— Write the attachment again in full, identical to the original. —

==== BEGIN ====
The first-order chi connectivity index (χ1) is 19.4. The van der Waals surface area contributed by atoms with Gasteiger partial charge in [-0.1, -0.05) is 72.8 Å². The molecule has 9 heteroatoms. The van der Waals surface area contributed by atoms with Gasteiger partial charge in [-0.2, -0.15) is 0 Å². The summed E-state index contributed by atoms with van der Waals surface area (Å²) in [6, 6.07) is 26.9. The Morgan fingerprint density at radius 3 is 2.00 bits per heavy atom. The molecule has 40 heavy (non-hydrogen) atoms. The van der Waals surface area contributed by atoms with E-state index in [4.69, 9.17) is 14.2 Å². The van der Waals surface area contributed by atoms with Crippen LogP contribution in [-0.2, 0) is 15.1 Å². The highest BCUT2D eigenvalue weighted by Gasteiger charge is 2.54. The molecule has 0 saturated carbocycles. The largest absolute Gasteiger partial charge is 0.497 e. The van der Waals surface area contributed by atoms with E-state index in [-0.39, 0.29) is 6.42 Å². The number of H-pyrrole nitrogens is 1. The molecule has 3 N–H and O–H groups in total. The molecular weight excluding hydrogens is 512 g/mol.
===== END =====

The first-order chi connectivity index (χ1) is 19.4. The van der Waals surface area contributed by atoms with Gasteiger partial charge in [-0.1, -0.05) is 72.8 Å². The molecule has 9 heteroatoms. The van der Waals surface area contributed by atoms with Gasteiger partial charge in [-0.2, -0.15) is 0 Å². The summed E-state index contributed by atoms with van der Waals surface area (Å²) in [6, 6.07) is 26.9. The Morgan fingerprint density at radius 3 is 2.00 bits per heavy atom. The molecule has 40 heavy (non-hydrogen) atoms. The van der Waals surface area contributed by atoms with E-state index in [4.69, 9.17) is 14.2 Å². The van der Waals surface area contributed by atoms with Crippen LogP contribution in [-0.2, 0) is 15.1 Å². The highest BCUT2D eigenvalue weighted by Gasteiger charge is 2.54. The molecule has 0 saturated carbocycles. The largest absolute Gasteiger partial charge is 0.497 e. The van der Waals surface area contributed by atoms with E-state index in [-0.39, 0.29) is 6.42 Å². The number of H-pyrrole nitrogens is 1. The molecule has 3 N–H and O–H groups in total. The molecular weight excluding hydrogens is 512 g/mol.